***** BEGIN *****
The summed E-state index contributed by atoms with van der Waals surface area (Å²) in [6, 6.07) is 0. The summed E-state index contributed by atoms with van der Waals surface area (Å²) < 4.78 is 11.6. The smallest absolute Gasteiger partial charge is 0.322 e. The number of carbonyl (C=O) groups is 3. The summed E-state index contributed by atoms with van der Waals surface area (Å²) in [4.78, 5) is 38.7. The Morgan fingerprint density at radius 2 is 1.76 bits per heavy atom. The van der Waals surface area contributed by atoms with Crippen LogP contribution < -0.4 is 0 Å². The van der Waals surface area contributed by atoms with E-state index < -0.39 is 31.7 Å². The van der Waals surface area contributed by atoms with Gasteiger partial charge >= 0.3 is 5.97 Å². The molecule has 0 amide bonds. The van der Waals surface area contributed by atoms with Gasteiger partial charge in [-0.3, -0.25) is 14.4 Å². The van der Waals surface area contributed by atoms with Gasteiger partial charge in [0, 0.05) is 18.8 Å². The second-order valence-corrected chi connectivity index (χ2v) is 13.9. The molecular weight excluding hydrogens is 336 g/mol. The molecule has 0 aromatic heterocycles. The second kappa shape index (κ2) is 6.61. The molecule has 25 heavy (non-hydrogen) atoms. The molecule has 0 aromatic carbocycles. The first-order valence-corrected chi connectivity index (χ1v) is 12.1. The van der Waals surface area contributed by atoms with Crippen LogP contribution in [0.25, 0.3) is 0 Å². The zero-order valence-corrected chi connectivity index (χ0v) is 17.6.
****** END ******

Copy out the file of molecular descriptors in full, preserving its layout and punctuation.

The summed E-state index contributed by atoms with van der Waals surface area (Å²) in [6, 6.07) is 0. The summed E-state index contributed by atoms with van der Waals surface area (Å²) < 4.78 is 11.6. The smallest absolute Gasteiger partial charge is 0.322 e. The number of carbonyl (C=O) groups is 3. The summed E-state index contributed by atoms with van der Waals surface area (Å²) in [4.78, 5) is 38.7. The Morgan fingerprint density at radius 2 is 1.76 bits per heavy atom. The van der Waals surface area contributed by atoms with Crippen LogP contribution < -0.4 is 0 Å². The van der Waals surface area contributed by atoms with E-state index < -0.39 is 31.7 Å². The van der Waals surface area contributed by atoms with Gasteiger partial charge >= 0.3 is 5.97 Å². The molecule has 0 amide bonds. The van der Waals surface area contributed by atoms with Gasteiger partial charge in [-0.3, -0.25) is 14.4 Å². The van der Waals surface area contributed by atoms with Gasteiger partial charge in [0, 0.05) is 18.8 Å². The second-order valence-corrected chi connectivity index (χ2v) is 13.9. The molecular weight excluding hydrogens is 336 g/mol. The molecule has 0 aromatic heterocycles. The second kappa shape index (κ2) is 6.61. The molecule has 25 heavy (non-hydrogen) atoms. The molecule has 0 aromatic carbocycles. The first-order valence-corrected chi connectivity index (χ1v) is 12.1. The van der Waals surface area contributed by atoms with Crippen LogP contribution in [0.25, 0.3) is 0 Å². The zero-order valence-corrected chi connectivity index (χ0v) is 17.6.